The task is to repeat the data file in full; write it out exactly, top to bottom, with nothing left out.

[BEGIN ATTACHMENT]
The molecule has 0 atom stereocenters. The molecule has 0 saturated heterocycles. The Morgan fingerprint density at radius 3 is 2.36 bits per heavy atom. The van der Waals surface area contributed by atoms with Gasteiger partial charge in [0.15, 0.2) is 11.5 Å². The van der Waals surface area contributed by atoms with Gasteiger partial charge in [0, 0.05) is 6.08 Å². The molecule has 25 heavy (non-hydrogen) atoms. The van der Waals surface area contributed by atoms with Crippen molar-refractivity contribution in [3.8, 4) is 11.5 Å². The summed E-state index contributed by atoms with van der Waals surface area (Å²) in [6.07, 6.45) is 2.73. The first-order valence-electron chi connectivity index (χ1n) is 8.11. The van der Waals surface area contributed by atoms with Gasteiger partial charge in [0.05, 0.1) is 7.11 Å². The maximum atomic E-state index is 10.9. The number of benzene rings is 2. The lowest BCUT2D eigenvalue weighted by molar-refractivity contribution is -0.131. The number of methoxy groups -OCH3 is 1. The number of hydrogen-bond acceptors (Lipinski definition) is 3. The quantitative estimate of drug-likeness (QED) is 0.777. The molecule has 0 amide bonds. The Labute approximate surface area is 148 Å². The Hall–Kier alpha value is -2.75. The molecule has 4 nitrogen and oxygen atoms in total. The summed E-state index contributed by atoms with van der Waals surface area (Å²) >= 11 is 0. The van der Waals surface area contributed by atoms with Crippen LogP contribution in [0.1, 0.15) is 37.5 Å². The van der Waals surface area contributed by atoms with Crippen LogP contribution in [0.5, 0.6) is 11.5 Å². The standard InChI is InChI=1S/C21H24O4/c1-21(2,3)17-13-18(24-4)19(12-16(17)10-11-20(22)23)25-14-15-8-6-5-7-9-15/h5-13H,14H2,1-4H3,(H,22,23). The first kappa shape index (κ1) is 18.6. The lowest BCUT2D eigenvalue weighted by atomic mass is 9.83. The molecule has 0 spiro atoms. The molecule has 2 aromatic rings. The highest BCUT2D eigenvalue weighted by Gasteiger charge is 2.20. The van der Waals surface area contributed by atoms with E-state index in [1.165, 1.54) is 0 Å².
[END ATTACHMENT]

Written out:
The molecule has 0 atom stereocenters. The molecule has 0 saturated heterocycles. The Morgan fingerprint density at radius 3 is 2.36 bits per heavy atom. The van der Waals surface area contributed by atoms with Gasteiger partial charge in [0.15, 0.2) is 11.5 Å². The van der Waals surface area contributed by atoms with Gasteiger partial charge in [0, 0.05) is 6.08 Å². The molecule has 25 heavy (non-hydrogen) atoms. The van der Waals surface area contributed by atoms with Crippen molar-refractivity contribution in [3.8, 4) is 11.5 Å². The summed E-state index contributed by atoms with van der Waals surface area (Å²) in [6.07, 6.45) is 2.73. The first-order valence-electron chi connectivity index (χ1n) is 8.11. The van der Waals surface area contributed by atoms with Gasteiger partial charge in [0.05, 0.1) is 7.11 Å². The maximum atomic E-state index is 10.9. The number of benzene rings is 2. The lowest BCUT2D eigenvalue weighted by molar-refractivity contribution is -0.131. The number of methoxy groups -OCH3 is 1. The number of hydrogen-bond acceptors (Lipinski definition) is 3. The quantitative estimate of drug-likeness (QED) is 0.777. The molecule has 0 amide bonds. The Labute approximate surface area is 148 Å². The Hall–Kier alpha value is -2.75. The molecule has 4 nitrogen and oxygen atoms in total. The summed E-state index contributed by atoms with van der Waals surface area (Å²) >= 11 is 0. The van der Waals surface area contributed by atoms with Crippen LogP contribution in [0.1, 0.15) is 37.5 Å². The van der Waals surface area contributed by atoms with Crippen LogP contribution in [0.5, 0.6) is 11.5 Å². The standard InChI is InChI=1S/C21H24O4/c1-21(2,3)17-13-18(24-4)19(12-16(17)10-11-20(22)23)25-14-15-8-6-5-7-9-15/h5-13H,14H2,1-4H3,(H,22,23). The first kappa shape index (κ1) is 18.6. The lowest BCUT2D eigenvalue weighted by atomic mass is 9.83. The molecule has 0 spiro atoms. The molecule has 2 aromatic rings. The highest BCUT2D eigenvalue weighted by Gasteiger charge is 2.20. The van der Waals surface area contributed by atoms with E-state index in [1.165, 1.54) is 0 Å².